ANIMATION WORLD MAGAZINE - ISSUE 5.11 - FEBRUARY 2001

What's A Digital Media Futurist?

by Heather Kenyon

While going through some notes from E3, I came across a title that fascinated me: digital media futurist. "What on earth is a digital media futurist?" I thought. The answer is Joan Van Tassel, an author and teacher who has worked for every major university in Southern California, including such leaders as the University of Southern California (USC) and the University of California at Los Angeles (UCLA). She has followed up her first book, Advanced Television Systems: Brave New TV, with Digital TV Over Broadband: Harvesting Bandwidth, which hit bookshelves with its second edition since being published in 1999.

Joan Van Tassels's First book, Advanced Television Systems : Brave New TV. The follow-up book by Joan Van Tassel, Digital TV Over Broadband: Harvesting Bandwidth

Expecting a very serious technophile, I was surprised when Ms. Van Tassel turned out to be vivacious and talkative as she imparted to me, her sort of wonder about what the future is going to hold.

HK: What I am really interested in is this day when our television, computer and phone are one. But before I get into questions about how gaming fits into this new world, I wonder if you could explain your background and study in this realm?

JVT: I was a documentary television producer. I worked on Real People and did a couple of pieces for 20/20 and PBS. We did about 40 documentary pieces over a ten year period. Then I went back to graduate school and I thought I was going to walk under great trees thinking great thoughts about television, but it turned out that I had signed up to a grad school that specialized in new media, which in 1983 I had never heard of.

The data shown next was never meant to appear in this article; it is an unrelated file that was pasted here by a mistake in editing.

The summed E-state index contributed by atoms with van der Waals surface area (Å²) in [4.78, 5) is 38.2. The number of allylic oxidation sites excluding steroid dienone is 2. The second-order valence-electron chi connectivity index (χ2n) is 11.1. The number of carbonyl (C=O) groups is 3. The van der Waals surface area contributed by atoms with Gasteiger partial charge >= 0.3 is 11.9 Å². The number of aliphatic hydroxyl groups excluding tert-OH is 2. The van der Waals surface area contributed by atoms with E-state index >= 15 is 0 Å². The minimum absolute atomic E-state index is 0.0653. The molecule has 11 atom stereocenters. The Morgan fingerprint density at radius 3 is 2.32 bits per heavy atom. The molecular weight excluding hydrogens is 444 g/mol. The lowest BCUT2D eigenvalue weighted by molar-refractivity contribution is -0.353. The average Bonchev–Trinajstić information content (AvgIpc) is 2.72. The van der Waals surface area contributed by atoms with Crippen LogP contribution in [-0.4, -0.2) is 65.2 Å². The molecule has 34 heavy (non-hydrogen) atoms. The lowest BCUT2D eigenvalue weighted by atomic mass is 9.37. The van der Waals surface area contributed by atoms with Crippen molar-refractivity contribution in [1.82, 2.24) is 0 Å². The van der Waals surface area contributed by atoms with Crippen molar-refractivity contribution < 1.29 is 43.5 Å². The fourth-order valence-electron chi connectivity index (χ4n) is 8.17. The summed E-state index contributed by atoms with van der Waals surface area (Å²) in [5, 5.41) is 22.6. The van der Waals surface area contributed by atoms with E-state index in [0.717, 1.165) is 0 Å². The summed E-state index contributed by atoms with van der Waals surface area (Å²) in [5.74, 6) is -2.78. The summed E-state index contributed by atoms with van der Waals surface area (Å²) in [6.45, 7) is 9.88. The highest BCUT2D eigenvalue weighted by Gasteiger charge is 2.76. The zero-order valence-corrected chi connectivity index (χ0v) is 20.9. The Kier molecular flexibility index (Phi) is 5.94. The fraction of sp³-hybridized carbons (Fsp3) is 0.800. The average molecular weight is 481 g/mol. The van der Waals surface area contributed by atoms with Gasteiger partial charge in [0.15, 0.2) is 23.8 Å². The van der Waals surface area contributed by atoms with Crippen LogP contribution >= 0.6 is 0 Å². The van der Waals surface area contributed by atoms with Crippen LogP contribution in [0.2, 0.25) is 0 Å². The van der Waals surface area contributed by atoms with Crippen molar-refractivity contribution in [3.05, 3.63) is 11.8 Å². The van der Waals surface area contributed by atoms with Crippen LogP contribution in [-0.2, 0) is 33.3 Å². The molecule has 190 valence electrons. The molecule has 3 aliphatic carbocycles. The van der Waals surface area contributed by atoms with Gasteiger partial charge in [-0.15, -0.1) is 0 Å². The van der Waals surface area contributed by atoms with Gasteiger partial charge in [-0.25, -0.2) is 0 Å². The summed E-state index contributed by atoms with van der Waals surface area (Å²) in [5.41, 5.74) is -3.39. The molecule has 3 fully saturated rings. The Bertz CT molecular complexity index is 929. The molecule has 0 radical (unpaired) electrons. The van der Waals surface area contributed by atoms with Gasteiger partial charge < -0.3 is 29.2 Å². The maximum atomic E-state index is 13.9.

HK: What grad school was that?

JVT: The Annenberg School of Communications at USC. I thought it was going to be like the Annenberg School in Pennsylvania, but no it wasn't. Everybody had computers on their desks. I remember in 1984 when this young professor hauled in this huge suitcase and put it on the desk and said, "This is a portable computer." Everyone in the audience gasped.

HK: Wow, now they are three pounds.

JVT: In those days you had to walk over to the computer department to pick up your output. We worked on a mainframe and sent it to the output for printing. I wasn't very interested in technology, but I worked with a Ph.D. student on an interactive video disk. In those days you didn't have digital video processes -- you couldn't encode or decode it -- so we put analog video on a video disk which you could digitally control. I did my Ph.D. dissertation on comparing linear video with interactive video to cancer patients using material explaining the side effects of cancer treatment. I took the same material, using exactly the same footage and did different kinds of interactives. We categorized different types of interactives and placed them in the video footage. People had the illusion that they could do something different, in fact they couldn't, but it looked like they could. That was very exploratory. I had about 50 subjects and really found some differences in how people reacted to interactive material. I think the most interesting one is that people who had the interactive presentation were more likely to seek a second opinion. I didn't even write that up in my dissertation because I didn't really have any theoretical support for it, but it stayed in my mind. Since then I've thought that it's really because in an interactive mode you are more in a decision making mode, period. That carries over into how you imagine you would act in the future.

 

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